For the peaches:

.
posted by heurtebise at 7:10 PM on June 13, 2016


This is a complete bummer about the peaches, but I am glad that this thread confirmed that I wasn't imagining a massive (awful) uptick in caterpillers everywhere...

I'm mourning the loss of cherries, too. So far I've caved to temptation a few times and bought the overpriced cherries at the grocery store and they have tasted awful to add insult to injury.
posted by TwoStride at 7:31 PM on June 13, 2016


Nothing a grasshopper, a centipede, an earthworm, a spider, a ladybug, a glowworm, and a little boy named James can't fix.
posted by fairmettle at 8:30 PM on June 13, 2016 [4 favorites]


Had a Northeastern peach from a farmer's market on the road in NJ 2yrs ago and it was better than any fruit I had tasted before. Was actually upset Georgia is famous for its peaches. At any rate, thanks for explaining why we have not seen many up here so far.
posted by skepticallypleased at 9:35 PM on June 13, 2016


Must be the pits to be a farmer nowadays.

I see what you did there.
posted by biogeo at 11:31 PM on June 13, 2016


Do I dare to eat a...

Wait, where is my fucking peach

GODDAMMIT CUMMINGS
posted by Pallas Athena at 3:14 AM on June 14, 2016 [5 favorites]


If y'all want, we can organize an airlift from Atlanta. We have a huge airport and a lot of streets named Peachtree.
posted by madcaptenor at 4:58 AM on June 14, 2016 [1 favorite]


Not great. but it appears that my stone fruit intolerance is timely...
posted by mollymillions at 5:47 AM on June 14, 2016


I'm not sure this has as much to do with our mild winter as it had to do with one last hard April frost after many trees--including my peaches and magnolias--had just started to crack open their buds.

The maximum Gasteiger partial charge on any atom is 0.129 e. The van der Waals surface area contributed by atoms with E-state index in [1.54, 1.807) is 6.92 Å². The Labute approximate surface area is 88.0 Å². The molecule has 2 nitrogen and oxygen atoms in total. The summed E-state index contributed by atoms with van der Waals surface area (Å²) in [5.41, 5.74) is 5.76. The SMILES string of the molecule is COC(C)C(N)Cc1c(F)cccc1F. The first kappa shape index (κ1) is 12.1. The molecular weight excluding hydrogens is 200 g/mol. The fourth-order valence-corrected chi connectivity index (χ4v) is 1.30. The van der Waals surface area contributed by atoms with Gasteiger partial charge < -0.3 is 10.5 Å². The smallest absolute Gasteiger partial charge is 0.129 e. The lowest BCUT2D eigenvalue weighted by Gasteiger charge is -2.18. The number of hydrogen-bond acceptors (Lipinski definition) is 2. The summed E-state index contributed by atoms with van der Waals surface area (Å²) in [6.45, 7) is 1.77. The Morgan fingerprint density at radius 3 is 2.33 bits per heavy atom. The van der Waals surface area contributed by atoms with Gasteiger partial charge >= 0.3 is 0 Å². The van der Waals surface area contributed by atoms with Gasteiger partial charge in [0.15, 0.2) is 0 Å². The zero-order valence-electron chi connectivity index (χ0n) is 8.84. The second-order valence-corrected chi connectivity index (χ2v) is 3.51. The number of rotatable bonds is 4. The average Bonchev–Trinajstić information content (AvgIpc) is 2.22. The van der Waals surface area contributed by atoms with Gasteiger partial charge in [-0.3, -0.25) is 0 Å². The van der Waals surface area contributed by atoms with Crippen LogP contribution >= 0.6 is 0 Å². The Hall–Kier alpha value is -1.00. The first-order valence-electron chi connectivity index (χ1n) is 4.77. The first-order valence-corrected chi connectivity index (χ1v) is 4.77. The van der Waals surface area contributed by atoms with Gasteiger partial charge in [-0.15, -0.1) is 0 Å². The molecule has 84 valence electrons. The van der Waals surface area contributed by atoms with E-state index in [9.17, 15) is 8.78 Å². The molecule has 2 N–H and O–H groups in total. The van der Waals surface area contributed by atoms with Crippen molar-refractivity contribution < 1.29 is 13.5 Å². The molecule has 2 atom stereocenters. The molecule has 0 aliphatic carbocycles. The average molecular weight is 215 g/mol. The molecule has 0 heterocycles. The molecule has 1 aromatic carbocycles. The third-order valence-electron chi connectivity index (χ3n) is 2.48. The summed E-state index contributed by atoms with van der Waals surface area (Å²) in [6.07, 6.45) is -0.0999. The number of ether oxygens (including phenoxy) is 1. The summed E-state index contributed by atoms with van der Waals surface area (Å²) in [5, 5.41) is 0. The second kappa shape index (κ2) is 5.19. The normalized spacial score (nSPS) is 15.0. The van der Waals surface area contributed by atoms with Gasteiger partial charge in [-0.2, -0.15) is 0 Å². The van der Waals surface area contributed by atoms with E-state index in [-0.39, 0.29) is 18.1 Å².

posted by Camofrog at 6:45 AM on June 14, 2016 [1 favorite]


Also, despite the article's warning, I doubt this will affect future crops. My trees are fine; they might even produce a bumper crop next year after a nice rest this summer.
posted by Camofrog at 6:48 AM on June 14, 2016 [1 favorite]


Wow, we are actually having a bumper crop for peaches in Texas this year and they have been delicious. I've often wondered if anyone outside of Texas gets them, though? Fredericksburg peaches are The Best.
posted by fiercecupcake at 9:29 AM on June 14, 2016


I just confirmed with the farmer who runs my CSA that their farm is expecting no peaches at all this year, and their cherries look to be at less than 50%. This is terrible. Fresh local peaches still warm from the sun and so juicy you have to eat them over the sink and slurp obscenely are literally my favorite thing about summer.
posted by SeedStitch at 10:03 AM on June 14, 2016 [2 favorites]


shall I part my hair behind?

(I am very, very sorry about the peaches)
posted by aspersioncast at 12:06 PM on June 14, 2016 [1 favorite]